Rhossili, with the Worms Head in the distance. Photo: Heather  Cowper CC-BY-2.0

Rhossili, with the Worms Head in the distance. Photo: Heather Cowper [CC-2.0]

A new section of the All Wales Coast Path was officially opened by the Welsh environment minister.

The 26km (16-mile) stretch on the Gower peninsula, running from Llanmadoc to Port Eynon, includes the Worm’s Head headland and Rhossili beach, site of the last British Mountaineering Council annual meeting.

Minister Jane Davidson received a baton from children from Llanrhidian Primary School before walking to pass it on to Ramblers’ representatives walking the new path.

The opening of the new section involved seven legal diversions of public footpaths, the creation of 2km (1.2 miles) of new public footpath, 13 gates, 41 signposts and waymark posts, and 22 steps cut out of solid rock.

The minister said: “I am delighted to visit this new section of coastal path that improves access for walkers to the beautiful coastline of Gower.

“This section in particular includes one of the most iconic views in Wales as well as two nature reserves and some of the most important archaeological sites in Wales, which shows that walking is a great way to enjoy the heritage and wildlife of Wales as well as the stunning coastline.

“I am confident that the path will help to attract more visitors to this area and provide a real boost to the local economy.

“However the Wales Coast Path is more than just a tourist attraction. Walking is a great way for people to get the exercise they need to stay healthy. This new stretch of path will provide local people with new opportunities to get active, in line with our Change4Life programme, whilst enjoying some stunning scenery.”

Progress on the All Wales Coast Path contrasts with the English coastal path, of which only one section in Dorset is being worked on. Expected coalition Government cuts have thrown the future of the next five sections, due to be started in the near future, into doubt. The Ramblers have urged the coalition Government not to abandon the project – a result of the last Labour Government’s Marine and Coastal Access Act.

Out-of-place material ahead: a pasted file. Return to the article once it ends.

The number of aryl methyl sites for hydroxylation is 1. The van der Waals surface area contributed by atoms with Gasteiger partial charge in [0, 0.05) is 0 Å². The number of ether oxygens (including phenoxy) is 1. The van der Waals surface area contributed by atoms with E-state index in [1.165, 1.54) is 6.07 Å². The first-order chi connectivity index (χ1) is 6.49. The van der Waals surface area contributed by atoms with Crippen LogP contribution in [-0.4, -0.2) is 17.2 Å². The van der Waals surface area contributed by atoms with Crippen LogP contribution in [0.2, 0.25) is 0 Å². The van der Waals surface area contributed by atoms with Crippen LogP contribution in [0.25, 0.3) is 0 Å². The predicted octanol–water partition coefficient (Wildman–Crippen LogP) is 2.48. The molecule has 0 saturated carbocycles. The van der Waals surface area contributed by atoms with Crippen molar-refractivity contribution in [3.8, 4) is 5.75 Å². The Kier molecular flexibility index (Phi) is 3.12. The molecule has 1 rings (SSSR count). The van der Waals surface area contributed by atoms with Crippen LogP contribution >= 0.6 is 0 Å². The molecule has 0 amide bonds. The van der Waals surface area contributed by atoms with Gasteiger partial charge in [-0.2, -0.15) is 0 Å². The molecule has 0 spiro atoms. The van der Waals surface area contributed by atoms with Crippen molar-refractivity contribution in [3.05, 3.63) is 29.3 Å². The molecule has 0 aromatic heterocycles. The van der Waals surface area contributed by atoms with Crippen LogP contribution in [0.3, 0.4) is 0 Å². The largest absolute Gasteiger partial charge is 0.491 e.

Under its coastal access improvement programme, The Welsh Assembly Government is committed to creating a continuous 1,368km (850-mile) path that runs right around the coastline of Wales by 2012, and has been investing in access improvements in partnership with the Countryside Council for Wales. CAIP funding of £2m a year has since 2009 been backed by the European Regional Development Fund which totals £3.9m over three years, to support development  of  the Coast Path by 2012.

The WAG says the All Wales Coast Path will ensure improved access to the coast line and encourage people to live more healthy and active lifestyles. The path is also expected to boost tourism and economic activity within coastal locations around Wales.

Councillor Gareth Sullivan, Swansea Council’s cabinet member for economic regeneration and planning, said: “This is a big day for Gower. Gower has been a vital attraction for this part of Wales for many years, attracting millions of visitors to its amazing scenery and walking country.

“For the first time, visitors will have the right to walk the whole of Gower coastline and see this famous landscape from a new angle.

“This is great news for walkers and the local tourism community and I’d like to pay tribute to the council staff, the local landowners and the volunteers who have helped make this happen.”

The environment minister also recently opened a 43km (27-mile) stretch of coast path between Llandudno and Prestatyn, a challenging 7km (4½-mile) section from Pendine in Carmarthenshire to the start of the Pembrokeshire Coastal Path at Amroth, and a boardwalk in Porthcawl that has been designed to facilitate disabled access.

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